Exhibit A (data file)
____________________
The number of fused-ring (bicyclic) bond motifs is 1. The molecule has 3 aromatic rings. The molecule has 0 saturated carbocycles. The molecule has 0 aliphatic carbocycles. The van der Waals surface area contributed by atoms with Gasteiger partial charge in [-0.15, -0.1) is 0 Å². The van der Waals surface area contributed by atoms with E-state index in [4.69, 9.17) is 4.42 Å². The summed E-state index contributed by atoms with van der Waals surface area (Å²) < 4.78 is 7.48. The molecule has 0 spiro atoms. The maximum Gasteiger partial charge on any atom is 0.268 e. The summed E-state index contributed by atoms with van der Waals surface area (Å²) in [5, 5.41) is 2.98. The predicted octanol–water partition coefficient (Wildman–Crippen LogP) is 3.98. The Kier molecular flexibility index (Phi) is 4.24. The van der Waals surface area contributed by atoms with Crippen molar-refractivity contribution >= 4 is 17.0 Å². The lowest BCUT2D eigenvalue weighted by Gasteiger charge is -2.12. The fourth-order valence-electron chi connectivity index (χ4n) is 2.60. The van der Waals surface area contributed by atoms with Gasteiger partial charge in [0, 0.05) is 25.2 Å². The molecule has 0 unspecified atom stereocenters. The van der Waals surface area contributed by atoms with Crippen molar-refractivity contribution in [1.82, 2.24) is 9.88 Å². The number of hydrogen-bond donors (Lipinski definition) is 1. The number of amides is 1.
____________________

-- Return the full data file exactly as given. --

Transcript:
The number of fused-ring (bicyclic) bond motifs is 1. The molecule has 3 aromatic rings. The molecule has 0 saturated carbocycles. The molecule has 0 aliphatic carbocycles. The van der Waals surface area contributed by atoms with Gasteiger partial charge in [-0.15, -0.1) is 0 Å². The van der Waals surface area contributed by atoms with E-state index in [4.69, 9.17) is 4.42 Å². The summed E-state index contributed by atoms with van der Waals surface area (Å²) < 4.78 is 7.48. The molecule has 0 spiro atoms. The maximum Gasteiger partial charge on any atom is 0.268 e. The summed E-state index contributed by atoms with van der Waals surface area (Å²) in [5, 5.41) is 2.98. The predicted octanol–water partition coefficient (Wildman–Crippen LogP) is 3.98. The Kier molecular flexibility index (Phi) is 4.24. The van der Waals surface area contributed by atoms with Crippen molar-refractivity contribution >= 4 is 17.0 Å². The lowest BCUT2D eigenvalue weighted by Gasteiger charge is -2.12. The fourth-order valence-electron chi connectivity index (χ4n) is 2.60. The van der Waals surface area contributed by atoms with Gasteiger partial charge in [0, 0.05) is 25.2 Å². The molecule has 0 unspecified atom stereocenters. The van der Waals surface area contributed by atoms with Crippen molar-refractivity contribution in [1.82, 2.24) is 9.88 Å². The number of hydrogen-bond donors (Lipinski definition) is 1. The number of amides is 1.